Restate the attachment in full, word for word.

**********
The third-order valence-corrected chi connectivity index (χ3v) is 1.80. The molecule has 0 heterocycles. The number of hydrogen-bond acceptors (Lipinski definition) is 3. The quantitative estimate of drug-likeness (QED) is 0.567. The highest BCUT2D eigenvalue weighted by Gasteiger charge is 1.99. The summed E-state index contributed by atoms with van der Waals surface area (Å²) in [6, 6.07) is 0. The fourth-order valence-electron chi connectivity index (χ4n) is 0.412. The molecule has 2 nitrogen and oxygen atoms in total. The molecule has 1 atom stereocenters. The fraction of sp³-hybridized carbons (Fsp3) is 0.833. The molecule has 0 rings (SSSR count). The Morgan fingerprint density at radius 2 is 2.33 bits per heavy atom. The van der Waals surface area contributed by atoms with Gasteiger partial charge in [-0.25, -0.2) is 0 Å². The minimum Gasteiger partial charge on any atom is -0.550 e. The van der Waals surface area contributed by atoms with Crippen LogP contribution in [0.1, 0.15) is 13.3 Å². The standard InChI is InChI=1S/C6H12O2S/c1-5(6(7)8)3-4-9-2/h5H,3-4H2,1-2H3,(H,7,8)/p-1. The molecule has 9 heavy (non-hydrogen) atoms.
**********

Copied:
The third-order valence-corrected chi connectivity index (χ3v) is 1.80. The molecule has 0 heterocycles. The number of hydrogen-bond acceptors (Lipinski definition) is 3. The quantitative estimate of drug-likeness (QED) is 0.567. The highest BCUT2D eigenvalue weighted by Gasteiger charge is 1.99. The summed E-state index contributed by atoms with van der Waals surface area (Å²) in [6, 6.07) is 0. The fourth-order valence-electron chi connectivity index (χ4n) is 0.412. The molecule has 2 nitrogen and oxygen atoms in total. The molecule has 1 atom stereocenters. The fraction of sp³-hybridized carbons (Fsp3) is 0.833. The molecule has 0 rings (SSSR count). The Morgan fingerprint density at radius 2 is 2.33 bits per heavy atom. The van der Waals surface area contributed by atoms with Gasteiger partial charge in [-0.25, -0.2) is 0 Å². The minimum Gasteiger partial charge on any atom is -0.550 e. The van der Waals surface area contributed by atoms with Crippen LogP contribution in [0.1, 0.15) is 13.3 Å². The standard InChI is InChI=1S/C6H12O2S/c1-5(6(7)8)3-4-9-2/h5H,3-4H2,1-2H3,(H,7,8)/p-1. The molecule has 9 heavy (non-hydrogen) atoms.